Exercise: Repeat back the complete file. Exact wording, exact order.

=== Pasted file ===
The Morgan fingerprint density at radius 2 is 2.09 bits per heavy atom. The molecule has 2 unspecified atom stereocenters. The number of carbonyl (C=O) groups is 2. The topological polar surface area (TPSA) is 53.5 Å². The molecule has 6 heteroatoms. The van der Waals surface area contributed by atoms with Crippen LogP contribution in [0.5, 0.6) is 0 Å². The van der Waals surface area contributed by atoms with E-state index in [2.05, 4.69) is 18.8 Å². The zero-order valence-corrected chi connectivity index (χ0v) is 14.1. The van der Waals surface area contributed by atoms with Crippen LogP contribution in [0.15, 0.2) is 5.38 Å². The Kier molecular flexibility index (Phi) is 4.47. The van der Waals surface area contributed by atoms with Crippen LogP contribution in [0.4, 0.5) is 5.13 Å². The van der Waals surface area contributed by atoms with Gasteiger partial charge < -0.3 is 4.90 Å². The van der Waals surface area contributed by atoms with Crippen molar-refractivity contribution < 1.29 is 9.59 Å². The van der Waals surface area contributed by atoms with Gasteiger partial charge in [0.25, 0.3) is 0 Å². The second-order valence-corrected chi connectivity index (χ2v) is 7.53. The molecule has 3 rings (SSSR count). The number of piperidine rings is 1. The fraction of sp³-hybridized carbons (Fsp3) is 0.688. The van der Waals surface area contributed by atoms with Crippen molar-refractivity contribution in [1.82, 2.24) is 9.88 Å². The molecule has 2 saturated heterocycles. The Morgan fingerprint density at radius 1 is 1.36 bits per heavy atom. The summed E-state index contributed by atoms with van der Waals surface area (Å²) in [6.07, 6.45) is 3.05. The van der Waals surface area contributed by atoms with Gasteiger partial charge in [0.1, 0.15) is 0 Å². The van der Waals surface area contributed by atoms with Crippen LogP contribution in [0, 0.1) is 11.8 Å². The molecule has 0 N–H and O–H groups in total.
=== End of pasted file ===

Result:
The Morgan fingerprint density at radius 2 is 2.09 bits per heavy atom. The molecule has 2 unspecified atom stereocenters. The number of carbonyl (C=O) groups is 2. The topological polar surface area (TPSA) is 53.5 Å². The molecule has 6 heteroatoms. The van der Waals surface area contributed by atoms with Crippen LogP contribution in [0.5, 0.6) is 0 Å². The van der Waals surface area contributed by atoms with E-state index in [2.05, 4.69) is 18.8 Å². The zero-order valence-corrected chi connectivity index (χ0v) is 14.1. The van der Waals surface area contributed by atoms with Crippen LogP contribution in [0.15, 0.2) is 5.38 Å². The Kier molecular flexibility index (Phi) is 4.47. The van der Waals surface area contributed by atoms with Crippen LogP contribution in [0.4, 0.5) is 5.13 Å². The van der Waals surface area contributed by atoms with Gasteiger partial charge < -0.3 is 4.90 Å². The van der Waals surface area contributed by atoms with Crippen molar-refractivity contribution < 1.29 is 9.59 Å². The van der Waals surface area contributed by atoms with Gasteiger partial charge in [0.25, 0.3) is 0 Å². The second-order valence-corrected chi connectivity index (χ2v) is 7.53. The molecule has 3 rings (SSSR count). The number of piperidine rings is 1. The fraction of sp³-hybridized carbons (Fsp3) is 0.688. The van der Waals surface area contributed by atoms with Crippen molar-refractivity contribution in [1.82, 2.24) is 9.88 Å². The molecule has 2 saturated heterocycles. The Morgan fingerprint density at radius 1 is 1.36 bits per heavy atom. The summed E-state index contributed by atoms with van der Waals surface area (Å²) in [6.07, 6.45) is 3.05. The van der Waals surface area contributed by atoms with Gasteiger partial charge in [0.1, 0.15) is 0 Å². The van der Waals surface area contributed by atoms with Crippen LogP contribution in [0, 0.1) is 11.8 Å². The molecule has 0 N–H and O–H groups in total.